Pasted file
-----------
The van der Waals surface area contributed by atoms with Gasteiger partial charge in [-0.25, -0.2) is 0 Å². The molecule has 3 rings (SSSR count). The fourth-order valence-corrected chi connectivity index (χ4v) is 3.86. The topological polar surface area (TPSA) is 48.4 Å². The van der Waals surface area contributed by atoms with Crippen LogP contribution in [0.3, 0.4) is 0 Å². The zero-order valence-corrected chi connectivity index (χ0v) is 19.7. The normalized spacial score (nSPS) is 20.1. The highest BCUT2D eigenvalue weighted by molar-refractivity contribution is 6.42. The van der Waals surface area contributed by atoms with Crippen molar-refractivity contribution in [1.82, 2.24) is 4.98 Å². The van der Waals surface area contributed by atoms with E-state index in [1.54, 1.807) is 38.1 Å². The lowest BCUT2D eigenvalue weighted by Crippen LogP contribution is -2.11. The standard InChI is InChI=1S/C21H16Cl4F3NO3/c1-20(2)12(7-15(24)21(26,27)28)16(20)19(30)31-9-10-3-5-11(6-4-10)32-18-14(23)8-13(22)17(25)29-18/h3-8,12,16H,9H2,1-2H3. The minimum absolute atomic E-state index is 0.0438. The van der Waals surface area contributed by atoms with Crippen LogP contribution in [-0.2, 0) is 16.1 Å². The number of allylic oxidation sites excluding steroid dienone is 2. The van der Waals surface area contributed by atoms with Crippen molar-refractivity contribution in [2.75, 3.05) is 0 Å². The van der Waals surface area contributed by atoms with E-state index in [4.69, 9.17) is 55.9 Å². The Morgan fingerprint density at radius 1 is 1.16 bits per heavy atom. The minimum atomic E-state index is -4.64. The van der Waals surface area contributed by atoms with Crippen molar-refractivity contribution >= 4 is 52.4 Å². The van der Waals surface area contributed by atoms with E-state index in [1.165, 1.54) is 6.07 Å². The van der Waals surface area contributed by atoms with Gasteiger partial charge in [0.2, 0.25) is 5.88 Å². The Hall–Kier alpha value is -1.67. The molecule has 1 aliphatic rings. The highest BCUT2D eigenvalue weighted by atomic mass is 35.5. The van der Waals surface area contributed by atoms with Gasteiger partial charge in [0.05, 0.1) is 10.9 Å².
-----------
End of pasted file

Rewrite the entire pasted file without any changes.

The van der Waals surface area contributed by atoms with Gasteiger partial charge in [-0.25, -0.2) is 0 Å². The molecule has 3 rings (SSSR count). The fourth-order valence-corrected chi connectivity index (χ4v) is 3.86. The topological polar surface area (TPSA) is 48.4 Å². The van der Waals surface area contributed by atoms with Crippen LogP contribution in [0.3, 0.4) is 0 Å². The zero-order valence-corrected chi connectivity index (χ0v) is 19.7. The normalized spacial score (nSPS) is 20.1. The highest BCUT2D eigenvalue weighted by molar-refractivity contribution is 6.42. The van der Waals surface area contributed by atoms with Crippen molar-refractivity contribution in [1.82, 2.24) is 4.98 Å². The van der Waals surface area contributed by atoms with E-state index in [1.54, 1.807) is 38.1 Å². The lowest BCUT2D eigenvalue weighted by Crippen LogP contribution is -2.11. The standard InChI is InChI=1S/C21H16Cl4F3NO3/c1-20(2)12(7-15(24)21(26,27)28)16(20)19(30)31-9-10-3-5-11(6-4-10)32-18-14(23)8-13(22)17(25)29-18/h3-8,12,16H,9H2,1-2H3. The minimum absolute atomic E-state index is 0.0438. The van der Waals surface area contributed by atoms with Crippen LogP contribution in [-0.2, 0) is 16.1 Å². The number of allylic oxidation sites excluding steroid dienone is 2. The van der Waals surface area contributed by atoms with Crippen molar-refractivity contribution in [2.75, 3.05) is 0 Å². The van der Waals surface area contributed by atoms with E-state index in [4.69, 9.17) is 55.9 Å². The Morgan fingerprint density at radius 1 is 1.16 bits per heavy atom. The minimum atomic E-state index is -4.64. The van der Waals surface area contributed by atoms with Crippen molar-refractivity contribution >= 4 is 52.4 Å². The van der Waals surface area contributed by atoms with E-state index in [1.165, 1.54) is 6.07 Å². The van der Waals surface area contributed by atoms with Gasteiger partial charge in [0.2, 0.25) is 5.88 Å². The Hall–Kier alpha value is -1.67. The molecule has 1 aliphatic rings. The highest BCUT2D eigenvalue weighted by atomic mass is 35.5. The van der Waals surface area contributed by atoms with Gasteiger partial charge in [0.05, 0.1) is 10.9 Å².